The first time I visited Ireland was back in 2007, the summer before my freshman year in college (yes, now you can more or less successfully calculate my age). “Ah, finally, after all those years of English, I’m going to an English-speaking country for the first time…” I thought, naively, hoping to understand people around me and be understood myself. Long story short: my confidence as a language learner dropped significantly, only to be restored several months later in Gettysburg.
I would occasionally – like on my way from Lithuania to the States or vice versa – stop in Ireland since that’s where my sister has been living, and it took me…what, seven years, to finally acknowledge one simple fact: Ireland IS really nice.
Especially after having lived in Thailand, any talks about “uuuu, Ireland is so green” would seem highly Eurocentric and ridiculous at best. You want green (and relatively) untouched nature – go to Southeast Asia, oh c’mon. Having seen only the eastern part of Ireland, I would definitely appreciate the time I’d spend with my sister and my brother-in-law, but was never deeply impressed by Ireland’s nature, so often admired by many. Until this summer.
Since, as I describe it dramatically, my life plans have crumbled and I came back to Europe, I thought I should use this time to see some dear people. I saw (and am still planning our meet ups) my best friends from Lithuania, a friend visited me at home, I went to Berlin (see the strangely short earlier entry) and then came to Ireland for a sweet sister reunion. It’s been three years since my last time there, during which I’ve heard many times from my sister how we would go camping, to the other side (intriguing!) of Ireland, when I come to visit. Well, I did my part and my sister was committed to do hers.
So, after I have recovered from all the fun I had in Berlin, we embarked on our journey to the West. Not the Wild West, but a region close to Galway called Connemara. The trip started with me taking a nap and, apparently, sleeping through a small storm; it continued with some wine being passed among the non-drivers (that is, me and my sister) and some sweet music that will always be associated with this particular trip. Hills started to appear and my scepticism towards this cold island began to diminish.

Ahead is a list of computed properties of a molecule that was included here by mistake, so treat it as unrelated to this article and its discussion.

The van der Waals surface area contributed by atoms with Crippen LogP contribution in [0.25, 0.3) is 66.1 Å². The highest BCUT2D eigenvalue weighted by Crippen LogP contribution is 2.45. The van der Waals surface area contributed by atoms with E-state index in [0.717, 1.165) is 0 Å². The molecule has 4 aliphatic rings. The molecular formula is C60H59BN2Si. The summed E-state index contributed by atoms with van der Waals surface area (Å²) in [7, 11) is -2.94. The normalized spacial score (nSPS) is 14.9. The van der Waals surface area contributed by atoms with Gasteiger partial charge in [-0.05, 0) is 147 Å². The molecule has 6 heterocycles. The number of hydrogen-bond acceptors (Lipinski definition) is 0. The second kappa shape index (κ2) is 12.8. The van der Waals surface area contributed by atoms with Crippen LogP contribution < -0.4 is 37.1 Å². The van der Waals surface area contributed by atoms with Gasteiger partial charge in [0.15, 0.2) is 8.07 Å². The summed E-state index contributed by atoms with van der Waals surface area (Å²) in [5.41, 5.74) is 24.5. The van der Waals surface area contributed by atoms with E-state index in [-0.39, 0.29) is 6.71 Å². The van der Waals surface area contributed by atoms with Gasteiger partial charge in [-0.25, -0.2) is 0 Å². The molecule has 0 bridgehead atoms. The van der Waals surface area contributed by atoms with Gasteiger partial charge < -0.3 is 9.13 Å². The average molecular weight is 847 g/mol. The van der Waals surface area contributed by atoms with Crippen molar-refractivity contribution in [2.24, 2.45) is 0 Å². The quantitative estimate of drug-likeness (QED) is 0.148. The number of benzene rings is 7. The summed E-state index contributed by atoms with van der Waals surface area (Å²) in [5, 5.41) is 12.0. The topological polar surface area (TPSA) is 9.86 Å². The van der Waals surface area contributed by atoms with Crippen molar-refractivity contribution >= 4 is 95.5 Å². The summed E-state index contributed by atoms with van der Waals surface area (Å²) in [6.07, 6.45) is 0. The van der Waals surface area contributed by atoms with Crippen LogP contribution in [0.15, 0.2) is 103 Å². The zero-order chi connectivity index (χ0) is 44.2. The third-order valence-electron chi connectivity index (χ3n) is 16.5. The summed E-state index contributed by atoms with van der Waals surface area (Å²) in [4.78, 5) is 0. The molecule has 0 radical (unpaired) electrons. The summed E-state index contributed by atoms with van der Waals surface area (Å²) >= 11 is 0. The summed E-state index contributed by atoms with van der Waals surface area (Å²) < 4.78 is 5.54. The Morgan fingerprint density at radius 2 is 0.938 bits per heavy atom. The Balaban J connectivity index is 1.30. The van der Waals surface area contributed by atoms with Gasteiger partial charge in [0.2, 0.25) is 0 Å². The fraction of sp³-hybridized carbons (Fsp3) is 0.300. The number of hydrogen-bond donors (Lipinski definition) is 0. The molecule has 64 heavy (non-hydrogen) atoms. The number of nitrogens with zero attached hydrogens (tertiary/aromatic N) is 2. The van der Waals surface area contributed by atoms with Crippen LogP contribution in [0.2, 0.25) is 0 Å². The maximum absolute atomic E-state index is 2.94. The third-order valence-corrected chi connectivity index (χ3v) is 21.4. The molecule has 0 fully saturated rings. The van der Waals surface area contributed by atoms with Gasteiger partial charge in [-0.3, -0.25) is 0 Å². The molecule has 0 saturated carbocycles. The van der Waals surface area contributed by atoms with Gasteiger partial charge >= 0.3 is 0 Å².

What followed next replaced that scepticism with not-so-secret – not after this blog entry – fascination. First we stopped at some national park (?) and climbed what I considered (and stand by my definition) to be a mountain. I’ll leave it to my sister to tell you about my small panic attack on our way/climb back. Then, we got to our campsite where more fun was awaiting. We played cards (what a forgotten type of entertainment!), biked by the ocean and around the hills (and sheep, sheep of course), did some yoga in the meadow right by the beach, were swearing constantly at the tiny bugs that attacked us and our tent after the rain, and then drove back home around lakes and mountains again. To make the composition of this story nicely circular, I will mention now that I did, again, take a nap on our way home.
If you have skipped right to this last paragraph avoiding my gibberish, here is all you need to know: I am now one of those people who praise Ireland for its serene landscapes. Yes, I gave in to this mainstream opinion, I know. Who knows what kind of confessions will follow next. Scary stuff…
ps. some road music for you